Improving College Attendance in the Hispanic Community
College enrollment rates for Hispanic and Latino/a students have risen in the 21st century. But how can schools continue to improve outcomes for these students?
Updated September 23, 2022
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- Hispanic and Latino/a students have made major gains in college attendance rates since 2000.
- Today, Hispanic students represent the second-most populous group in higher education.
- The COVID-19 pandemic threatened to reverse recent increases in college attendance rates for Hispanic and Latino/a students.
- Student services, mentors, and HSIs help improve college attendance rates for these students.
The Hispanic and Latino/a community has made major strides in the percentage of students going on to seek higher education. In 2011, Hispanic students became the second-most populous racial/ethnic group to seek higher education in the U.S.
The number of Hispanic college students has grown significantly in the 21st century. According to numbers reported by the National Center for Education Statistics (NCES), 1.4 million Hispanic undergraduates were enrolled at U.S. colleges in 2000. That number more than doubled over the next 15 years, surpassing 3 million in 2015.
But more recently, during the pandemic, attendance dropped among these learners. How can colleges support Hispanic and Latino/a students and continue to increase attendance and degree attainment?
The History of Hispanic and Latino/a Students' College Attendance
Over the past several decades, the Hispanic community has begun to attend college at much higher rates in the U.S. In 1980, only 16% of Hispanic adults ages 18 to 24 were enrolled in college. That percentage grew to 22% in 2000, 32% in 2010, and 36% in 2020, according to NCES.
But the steady increase in college attendance among these learners was halted with the onset of the COVID-19 pandemic. From spring 2020 to spring 2021, the number of Latino/a first-year students attending college dropped nearly 8% — more than double the total enrollment drop of 3.5%, according to the National Student Clearinghouse Research Center.
Would the gains of prior decades evaporate in the face of a global crisis? Fortunately, data from spring 2022 showed a partial rebound. Hispanic and Latino/a enrollment grew by 4% compared to the previous year, although attendance rates still have not reached pre-pandemic levels.
How to Increase Retention and Graduation Rates for Hispanic and Latino/a Students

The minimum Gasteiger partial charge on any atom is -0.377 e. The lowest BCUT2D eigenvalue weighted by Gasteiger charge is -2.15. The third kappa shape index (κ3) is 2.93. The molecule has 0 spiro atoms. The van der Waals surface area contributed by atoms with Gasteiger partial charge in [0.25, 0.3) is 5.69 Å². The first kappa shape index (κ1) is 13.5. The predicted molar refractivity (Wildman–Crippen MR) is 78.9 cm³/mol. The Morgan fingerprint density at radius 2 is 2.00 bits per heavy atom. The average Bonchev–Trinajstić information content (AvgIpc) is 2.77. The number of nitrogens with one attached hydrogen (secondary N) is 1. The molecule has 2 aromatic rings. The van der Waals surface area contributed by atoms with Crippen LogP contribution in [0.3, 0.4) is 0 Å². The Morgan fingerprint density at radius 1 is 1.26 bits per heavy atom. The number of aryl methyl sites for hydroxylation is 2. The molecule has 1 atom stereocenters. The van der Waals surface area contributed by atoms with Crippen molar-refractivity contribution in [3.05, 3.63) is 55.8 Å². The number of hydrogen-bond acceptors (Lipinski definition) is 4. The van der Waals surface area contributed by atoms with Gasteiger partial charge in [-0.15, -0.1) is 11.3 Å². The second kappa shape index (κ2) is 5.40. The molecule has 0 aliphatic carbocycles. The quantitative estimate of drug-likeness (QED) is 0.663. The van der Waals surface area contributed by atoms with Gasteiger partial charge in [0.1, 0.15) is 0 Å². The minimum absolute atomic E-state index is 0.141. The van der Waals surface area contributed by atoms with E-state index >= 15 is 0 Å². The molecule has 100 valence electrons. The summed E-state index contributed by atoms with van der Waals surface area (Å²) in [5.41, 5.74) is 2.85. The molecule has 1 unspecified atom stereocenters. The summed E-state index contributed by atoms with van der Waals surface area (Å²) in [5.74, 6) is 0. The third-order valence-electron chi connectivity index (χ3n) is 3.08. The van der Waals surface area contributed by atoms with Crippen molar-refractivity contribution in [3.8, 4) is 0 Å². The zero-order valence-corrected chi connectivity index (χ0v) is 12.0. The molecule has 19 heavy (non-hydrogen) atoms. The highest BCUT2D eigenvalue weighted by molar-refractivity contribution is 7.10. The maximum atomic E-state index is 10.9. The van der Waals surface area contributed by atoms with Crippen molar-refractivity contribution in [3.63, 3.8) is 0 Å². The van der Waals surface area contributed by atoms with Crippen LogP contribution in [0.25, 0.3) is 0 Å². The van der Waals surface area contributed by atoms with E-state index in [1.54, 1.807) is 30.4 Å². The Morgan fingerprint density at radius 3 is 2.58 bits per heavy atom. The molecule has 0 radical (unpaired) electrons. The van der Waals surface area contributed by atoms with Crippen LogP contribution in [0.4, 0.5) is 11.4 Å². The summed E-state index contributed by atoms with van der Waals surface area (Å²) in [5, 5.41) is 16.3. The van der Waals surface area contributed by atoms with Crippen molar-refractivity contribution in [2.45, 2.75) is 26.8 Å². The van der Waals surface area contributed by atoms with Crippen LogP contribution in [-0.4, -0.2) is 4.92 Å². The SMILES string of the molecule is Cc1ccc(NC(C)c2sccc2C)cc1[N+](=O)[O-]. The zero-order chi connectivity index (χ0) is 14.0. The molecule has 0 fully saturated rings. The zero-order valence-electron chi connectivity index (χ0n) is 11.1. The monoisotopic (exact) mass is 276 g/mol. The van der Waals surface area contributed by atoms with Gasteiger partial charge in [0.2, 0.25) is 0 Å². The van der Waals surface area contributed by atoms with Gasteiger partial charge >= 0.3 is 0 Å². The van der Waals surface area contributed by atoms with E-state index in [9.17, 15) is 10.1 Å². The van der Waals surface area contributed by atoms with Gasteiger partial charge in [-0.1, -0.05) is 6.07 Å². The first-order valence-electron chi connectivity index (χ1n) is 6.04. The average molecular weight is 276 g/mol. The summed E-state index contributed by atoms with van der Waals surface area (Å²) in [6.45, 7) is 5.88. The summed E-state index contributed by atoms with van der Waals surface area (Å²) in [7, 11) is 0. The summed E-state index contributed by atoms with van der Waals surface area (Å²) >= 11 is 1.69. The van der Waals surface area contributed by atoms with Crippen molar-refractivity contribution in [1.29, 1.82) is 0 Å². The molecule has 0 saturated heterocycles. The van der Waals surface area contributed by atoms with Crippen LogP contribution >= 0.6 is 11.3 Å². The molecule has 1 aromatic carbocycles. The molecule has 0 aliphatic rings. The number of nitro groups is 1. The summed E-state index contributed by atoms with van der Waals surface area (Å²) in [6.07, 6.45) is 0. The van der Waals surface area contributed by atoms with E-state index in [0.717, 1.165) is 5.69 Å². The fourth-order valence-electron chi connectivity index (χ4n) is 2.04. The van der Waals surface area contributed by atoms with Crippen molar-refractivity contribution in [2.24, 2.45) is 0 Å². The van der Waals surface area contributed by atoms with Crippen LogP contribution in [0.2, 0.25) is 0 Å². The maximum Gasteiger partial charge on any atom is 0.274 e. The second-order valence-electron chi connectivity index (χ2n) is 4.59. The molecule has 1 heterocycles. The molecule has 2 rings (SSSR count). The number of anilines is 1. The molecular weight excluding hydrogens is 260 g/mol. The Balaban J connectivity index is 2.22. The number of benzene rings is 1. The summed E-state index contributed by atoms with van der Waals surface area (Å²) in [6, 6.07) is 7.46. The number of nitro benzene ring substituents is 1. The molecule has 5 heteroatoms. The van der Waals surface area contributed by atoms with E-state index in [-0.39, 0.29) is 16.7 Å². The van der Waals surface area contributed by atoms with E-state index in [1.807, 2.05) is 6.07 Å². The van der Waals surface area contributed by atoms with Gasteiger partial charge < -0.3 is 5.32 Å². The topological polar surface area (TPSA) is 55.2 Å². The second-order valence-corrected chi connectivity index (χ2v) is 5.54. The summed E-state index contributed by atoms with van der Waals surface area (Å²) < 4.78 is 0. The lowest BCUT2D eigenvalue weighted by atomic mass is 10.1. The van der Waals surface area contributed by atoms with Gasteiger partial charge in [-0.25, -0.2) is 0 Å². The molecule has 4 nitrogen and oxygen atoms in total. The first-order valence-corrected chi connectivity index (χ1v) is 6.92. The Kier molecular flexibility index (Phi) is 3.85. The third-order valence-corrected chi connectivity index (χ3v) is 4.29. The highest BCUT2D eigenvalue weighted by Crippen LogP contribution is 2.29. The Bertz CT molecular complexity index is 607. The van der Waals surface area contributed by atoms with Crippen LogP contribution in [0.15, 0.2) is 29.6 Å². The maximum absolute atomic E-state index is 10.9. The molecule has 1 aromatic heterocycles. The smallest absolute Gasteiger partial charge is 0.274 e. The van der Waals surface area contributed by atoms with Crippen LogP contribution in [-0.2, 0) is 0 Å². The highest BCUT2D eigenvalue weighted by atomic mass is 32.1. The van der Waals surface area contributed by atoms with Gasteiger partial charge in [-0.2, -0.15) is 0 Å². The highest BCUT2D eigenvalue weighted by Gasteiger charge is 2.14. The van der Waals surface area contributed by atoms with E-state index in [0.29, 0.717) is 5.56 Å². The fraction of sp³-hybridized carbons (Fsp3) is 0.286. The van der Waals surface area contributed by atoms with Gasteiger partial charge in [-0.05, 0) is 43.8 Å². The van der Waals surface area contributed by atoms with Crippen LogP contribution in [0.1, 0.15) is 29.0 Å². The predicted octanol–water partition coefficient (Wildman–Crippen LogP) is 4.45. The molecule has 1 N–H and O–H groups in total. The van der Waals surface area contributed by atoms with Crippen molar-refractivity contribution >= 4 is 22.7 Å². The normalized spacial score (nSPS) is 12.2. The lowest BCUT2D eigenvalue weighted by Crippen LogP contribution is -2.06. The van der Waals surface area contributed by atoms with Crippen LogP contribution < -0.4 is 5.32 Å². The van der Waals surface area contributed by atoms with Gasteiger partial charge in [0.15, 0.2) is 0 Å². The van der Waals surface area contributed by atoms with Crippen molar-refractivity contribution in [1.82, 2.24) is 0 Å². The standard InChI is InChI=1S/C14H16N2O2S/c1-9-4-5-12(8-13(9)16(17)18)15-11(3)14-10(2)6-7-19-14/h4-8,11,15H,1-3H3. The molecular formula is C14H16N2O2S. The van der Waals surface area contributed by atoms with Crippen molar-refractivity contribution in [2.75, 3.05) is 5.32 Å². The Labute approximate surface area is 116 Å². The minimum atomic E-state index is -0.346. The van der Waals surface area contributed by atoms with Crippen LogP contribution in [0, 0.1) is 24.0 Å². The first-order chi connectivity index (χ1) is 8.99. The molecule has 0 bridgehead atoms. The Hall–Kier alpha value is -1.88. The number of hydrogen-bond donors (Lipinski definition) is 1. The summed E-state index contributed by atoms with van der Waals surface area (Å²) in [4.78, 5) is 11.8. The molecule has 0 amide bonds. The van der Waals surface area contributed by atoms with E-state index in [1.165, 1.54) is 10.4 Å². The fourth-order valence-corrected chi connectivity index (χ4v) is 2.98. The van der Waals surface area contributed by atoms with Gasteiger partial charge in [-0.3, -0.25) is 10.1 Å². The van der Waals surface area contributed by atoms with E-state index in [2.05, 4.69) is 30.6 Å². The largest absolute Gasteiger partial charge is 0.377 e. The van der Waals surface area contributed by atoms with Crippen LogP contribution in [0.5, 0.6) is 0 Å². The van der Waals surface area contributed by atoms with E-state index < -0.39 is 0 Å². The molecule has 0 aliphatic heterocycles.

In 2020, the percentage of Hispanic adults (ages 25 and older) in the U.S. who'd graduated from college reached an all-time high of nearly 21%, according to the U.S. Census Bureau. Yet numbers reported by UnidosUS show that Hispanic and Latino/a students still lag behind other groups in terms of retention and graduation rates.
What are the best ways to boost retention and degree attainment for Hispanic and Latino/a students?
It's important to understand the unique challenges that many Hispanic and Latino/a students face. According to 2016 data shared by the Postsecondary National Policy Institute, 44% of Latino/a undergraduates are first-generation college students. This is significantly higher than many other groups. For example, 22% of white, 29% of Asian, and 34% of Black students in 2016 were first-generation college students.
Supporting Hispanic and Latino/a students early in their academic careers can improve retention rates. Academic advising, financial aid counseling, and student services geared toward these learners and their specific experiences have a proven record of helping Latino/a students.
In addition, enrolling at a Hispanic-Serving Institution (HSI) can offer several benefits for students. These schools offer focused resources and a larger community of Hispanic and Latino/a students. In 2020, two-thirds of Latino undergraduates attended an HSI.
Mentorship opportunities and career support can also make a difference for Hispanic and Latino/a students. And recruiting more Hispanic faculty members can lead to more meaningful mentorship opportunities for students –– currently, only 6% of full-time faculty at degree-granting postsecondary institutions identify as Hispanic (NCES).
Welcoming institutions, access to relevant resources, and faculty, staff, and student representation can help Hispanic and Latino/a college students reach their academic goals.